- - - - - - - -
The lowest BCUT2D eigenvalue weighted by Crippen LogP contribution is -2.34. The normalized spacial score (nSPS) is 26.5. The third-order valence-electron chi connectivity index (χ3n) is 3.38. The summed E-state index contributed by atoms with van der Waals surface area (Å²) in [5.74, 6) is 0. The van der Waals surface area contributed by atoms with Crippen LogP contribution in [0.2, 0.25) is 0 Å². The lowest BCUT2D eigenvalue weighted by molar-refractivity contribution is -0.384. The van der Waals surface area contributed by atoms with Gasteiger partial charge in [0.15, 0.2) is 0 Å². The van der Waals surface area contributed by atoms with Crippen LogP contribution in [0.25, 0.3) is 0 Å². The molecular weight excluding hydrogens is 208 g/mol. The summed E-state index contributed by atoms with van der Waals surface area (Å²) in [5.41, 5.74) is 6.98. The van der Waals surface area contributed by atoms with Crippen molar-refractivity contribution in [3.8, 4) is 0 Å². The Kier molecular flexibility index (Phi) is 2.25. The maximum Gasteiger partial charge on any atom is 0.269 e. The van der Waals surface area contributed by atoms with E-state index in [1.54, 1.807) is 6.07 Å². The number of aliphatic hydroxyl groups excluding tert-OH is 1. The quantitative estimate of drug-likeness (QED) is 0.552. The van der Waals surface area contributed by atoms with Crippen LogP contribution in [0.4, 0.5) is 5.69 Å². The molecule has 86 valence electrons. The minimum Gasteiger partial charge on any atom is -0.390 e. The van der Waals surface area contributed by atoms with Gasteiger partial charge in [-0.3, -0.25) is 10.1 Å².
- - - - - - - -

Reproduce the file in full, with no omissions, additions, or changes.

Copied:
The lowest BCUT2D eigenvalue weighted by Crippen LogP contribution is -2.34. The normalized spacial score (nSPS) is 26.5. The third-order valence-electron chi connectivity index (χ3n) is 3.38. The summed E-state index contributed by atoms with van der Waals surface area (Å²) in [5.74, 6) is 0. The van der Waals surface area contributed by atoms with Crippen LogP contribution in [0.2, 0.25) is 0 Å². The lowest BCUT2D eigenvalue weighted by molar-refractivity contribution is -0.384. The van der Waals surface area contributed by atoms with Gasteiger partial charge in [0.15, 0.2) is 0 Å². The van der Waals surface area contributed by atoms with Crippen LogP contribution in [0.25, 0.3) is 0 Å². The molecular weight excluding hydrogens is 208 g/mol. The summed E-state index contributed by atoms with van der Waals surface area (Å²) in [5.41, 5.74) is 6.98. The van der Waals surface area contributed by atoms with Crippen molar-refractivity contribution in [3.8, 4) is 0 Å². The Kier molecular flexibility index (Phi) is 2.25. The maximum Gasteiger partial charge on any atom is 0.269 e. The van der Waals surface area contributed by atoms with E-state index in [1.54, 1.807) is 6.07 Å². The number of aliphatic hydroxyl groups excluding tert-OH is 1. The quantitative estimate of drug-likeness (QED) is 0.552. The van der Waals surface area contributed by atoms with Crippen LogP contribution in [0.4, 0.5) is 5.69 Å². The molecule has 86 valence electrons. The minimum Gasteiger partial charge on any atom is -0.390 e. The van der Waals surface area contributed by atoms with Gasteiger partial charge in [-0.3, -0.25) is 10.1 Å².